I love the sound of the machine the artist is using here.  It sounds like an old-school sampler, or maybe primitive computer software of some sort.  The samples are harsh, lots of pops and clicks, which add greatly to the atmosphere of the sound.  I think it would be hard to reproduce this sort of timbre today.  It could be done, but it would be hard to make the choices that give that same synthetic grit, which produces such a powerful sense of otherworldly nostalgia. 

This is one of those special albums that really makes the pursuit of esoteric music seem worthwhile.  This is a Dark Age Productions release, a label which has actually returned to activity in recent years.  I originally discovered this (as well as many other essentials) from the great Asmodian Coven blog.

Tuesday, May 2, 2017

90's Canon

There are a lot of new people coming to the genre these days, and things have changed a lot since I started this blog.  It might be easy for new listeners to overlook the foundational albums of the 90's, and I think it will be useful to list them out.  This is meant to be a sort of essential roots list.  If you feel something equally influential is missing, please comment.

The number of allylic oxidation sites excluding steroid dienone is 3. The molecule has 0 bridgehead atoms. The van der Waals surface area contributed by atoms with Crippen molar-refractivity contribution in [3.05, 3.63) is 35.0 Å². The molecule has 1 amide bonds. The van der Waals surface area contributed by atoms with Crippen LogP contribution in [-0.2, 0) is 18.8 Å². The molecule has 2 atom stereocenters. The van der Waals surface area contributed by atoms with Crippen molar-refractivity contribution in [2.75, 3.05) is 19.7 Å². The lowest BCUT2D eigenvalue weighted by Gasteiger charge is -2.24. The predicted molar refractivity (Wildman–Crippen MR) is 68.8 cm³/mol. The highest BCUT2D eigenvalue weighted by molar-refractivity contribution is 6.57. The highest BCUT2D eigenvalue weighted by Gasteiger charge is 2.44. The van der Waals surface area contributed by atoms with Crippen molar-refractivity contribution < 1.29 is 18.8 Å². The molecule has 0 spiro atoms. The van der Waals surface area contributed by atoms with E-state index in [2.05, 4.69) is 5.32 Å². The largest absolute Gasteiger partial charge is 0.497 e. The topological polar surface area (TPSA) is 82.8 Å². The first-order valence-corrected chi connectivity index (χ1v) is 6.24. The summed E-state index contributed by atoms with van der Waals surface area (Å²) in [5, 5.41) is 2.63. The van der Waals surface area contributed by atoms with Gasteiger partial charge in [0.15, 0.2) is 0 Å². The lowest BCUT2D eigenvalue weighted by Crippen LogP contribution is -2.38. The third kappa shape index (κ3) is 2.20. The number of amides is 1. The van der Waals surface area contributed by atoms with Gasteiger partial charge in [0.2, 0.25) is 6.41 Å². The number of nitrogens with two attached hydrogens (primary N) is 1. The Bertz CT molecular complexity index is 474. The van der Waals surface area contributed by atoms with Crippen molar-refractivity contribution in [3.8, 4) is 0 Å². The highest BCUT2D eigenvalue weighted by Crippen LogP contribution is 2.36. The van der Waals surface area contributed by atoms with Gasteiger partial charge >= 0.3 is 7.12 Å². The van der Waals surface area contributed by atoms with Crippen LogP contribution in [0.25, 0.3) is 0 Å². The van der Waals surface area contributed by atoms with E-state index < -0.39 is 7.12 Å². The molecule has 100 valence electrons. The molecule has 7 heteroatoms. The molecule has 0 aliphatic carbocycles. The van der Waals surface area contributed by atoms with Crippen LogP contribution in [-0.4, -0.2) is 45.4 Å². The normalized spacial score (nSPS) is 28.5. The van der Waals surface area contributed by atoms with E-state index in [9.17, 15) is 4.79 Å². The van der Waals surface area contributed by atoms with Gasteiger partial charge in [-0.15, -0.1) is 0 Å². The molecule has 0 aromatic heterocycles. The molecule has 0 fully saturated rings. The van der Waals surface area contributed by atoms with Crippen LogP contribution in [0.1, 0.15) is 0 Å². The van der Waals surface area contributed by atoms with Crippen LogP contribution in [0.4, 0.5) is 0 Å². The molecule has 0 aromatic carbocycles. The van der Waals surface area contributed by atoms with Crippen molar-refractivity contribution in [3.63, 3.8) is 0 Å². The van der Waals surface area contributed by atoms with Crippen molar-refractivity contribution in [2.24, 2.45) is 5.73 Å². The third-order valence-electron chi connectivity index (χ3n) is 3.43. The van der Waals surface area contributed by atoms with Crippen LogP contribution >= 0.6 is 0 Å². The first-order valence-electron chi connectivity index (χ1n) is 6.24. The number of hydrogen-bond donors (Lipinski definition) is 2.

These are all pure dungeon synth except Summoning, which will be the only exception.  Summoning is integral to the foundation of this music.


Mortiis - The Song of a Long Forgotten Ghost (1993)
Mortiis - Født til å herske (1994)
Mortiis - Ånden som gjorde opprør (1995)